This post was authored by Otten Johnson summer law clerk Matt Bender. Matt is a rising third-year law student at the University of Denver Sturm College of Law.
Two weeks ago, a federal court in California dismissed a plaintiff’s claim that casino gaming was a First Amendment-protected activity.
Wared Alfarah, the plaintiff in this case, ran a retail business selling e-cigarette products. To encourage customers to linger around his store, Mr. Alfarah offered pay-to-play games where the player tried to stop a computer cursor on a specific bar in a series of rotating bars. If done correctly, the player won a random amount of prize money. Although the location of the bars was randomized, the player’s “skill” allegedly determined his success.
In September of 2015, several Soledad police officers came to Mr. Alfarah’s store, determined that the games were illegal gambling, and seized the account cards necessary to operate the machines. However, no criminal charges were ever filed against Mr. Alfarah.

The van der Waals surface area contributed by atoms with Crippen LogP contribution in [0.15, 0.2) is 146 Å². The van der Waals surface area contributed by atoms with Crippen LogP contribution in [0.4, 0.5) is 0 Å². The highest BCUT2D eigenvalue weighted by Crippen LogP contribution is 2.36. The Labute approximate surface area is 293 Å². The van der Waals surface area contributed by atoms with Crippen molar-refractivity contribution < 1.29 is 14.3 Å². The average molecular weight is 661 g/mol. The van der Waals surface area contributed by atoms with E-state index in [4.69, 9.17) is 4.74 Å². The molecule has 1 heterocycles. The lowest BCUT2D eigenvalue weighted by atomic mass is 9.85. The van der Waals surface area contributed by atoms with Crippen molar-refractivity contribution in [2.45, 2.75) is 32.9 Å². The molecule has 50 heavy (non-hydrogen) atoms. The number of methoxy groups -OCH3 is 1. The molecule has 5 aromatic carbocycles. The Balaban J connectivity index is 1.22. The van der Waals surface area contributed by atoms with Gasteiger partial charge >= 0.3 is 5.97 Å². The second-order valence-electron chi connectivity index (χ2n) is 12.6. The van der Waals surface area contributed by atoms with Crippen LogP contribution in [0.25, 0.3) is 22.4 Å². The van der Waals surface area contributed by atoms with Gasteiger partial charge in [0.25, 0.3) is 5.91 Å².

Mr. Alfarah sued the city, seeking injunctive relief on several constitutional grounds. Among other things, Mr. Alfarah argued that the First Amendment granted a right to offer these “games of skill.” The court disagreed. In an order granting the city’s Motion to Dismiss, the court found that offering the games was not protected speech—it was not speech at all. In reaching this conclusion, the court cited There to Care, Inc. v. Commissioner of Indiana Department of Revenue, a Seventh Circuit case that held that “bingo is an activity, not protected commercial speech.” The court additionally pointed out that the gaming machines were not advertisements meant to “propose a commercial transaction,” and they may not even have been legal, although the court refused to opine on this question of California law.